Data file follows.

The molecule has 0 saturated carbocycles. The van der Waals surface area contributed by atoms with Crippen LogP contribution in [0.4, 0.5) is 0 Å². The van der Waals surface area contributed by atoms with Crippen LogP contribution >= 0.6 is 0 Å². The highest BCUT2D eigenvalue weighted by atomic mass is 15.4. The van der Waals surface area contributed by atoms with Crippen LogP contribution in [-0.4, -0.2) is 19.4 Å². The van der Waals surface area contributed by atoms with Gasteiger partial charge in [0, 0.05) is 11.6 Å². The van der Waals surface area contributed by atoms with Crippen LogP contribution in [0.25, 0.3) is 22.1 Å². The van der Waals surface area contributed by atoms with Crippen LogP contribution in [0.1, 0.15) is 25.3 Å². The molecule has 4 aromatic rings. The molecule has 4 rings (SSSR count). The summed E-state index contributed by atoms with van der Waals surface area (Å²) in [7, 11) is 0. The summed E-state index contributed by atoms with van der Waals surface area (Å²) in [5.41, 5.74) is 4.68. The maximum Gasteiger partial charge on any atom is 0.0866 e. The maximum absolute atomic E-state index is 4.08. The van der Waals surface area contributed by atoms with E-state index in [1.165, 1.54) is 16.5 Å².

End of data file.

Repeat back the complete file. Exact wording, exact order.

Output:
The molecule has 0 saturated carbocycles. The van der Waals surface area contributed by atoms with Crippen LogP contribution in [0.4, 0.5) is 0 Å². The van der Waals surface area contributed by atoms with Crippen LogP contribution >= 0.6 is 0 Å². The highest BCUT2D eigenvalue weighted by atomic mass is 15.4. The van der Waals surface area contributed by atoms with Crippen LogP contribution in [-0.4, -0.2) is 19.4 Å². The van der Waals surface area contributed by atoms with Gasteiger partial charge in [0, 0.05) is 11.6 Å². The van der Waals surface area contributed by atoms with Crippen LogP contribution in [0.25, 0.3) is 22.1 Å². The van der Waals surface area contributed by atoms with Crippen LogP contribution in [0.1, 0.15) is 25.3 Å². The molecule has 4 aromatic rings. The molecule has 4 rings (SSSR count). The summed E-state index contributed by atoms with van der Waals surface area (Å²) in [7, 11) is 0. The summed E-state index contributed by atoms with van der Waals surface area (Å²) in [5.41, 5.74) is 4.68. The maximum Gasteiger partial charge on any atom is 0.0866 e. The maximum absolute atomic E-state index is 4.08. The van der Waals surface area contributed by atoms with E-state index in [1.165, 1.54) is 16.5 Å².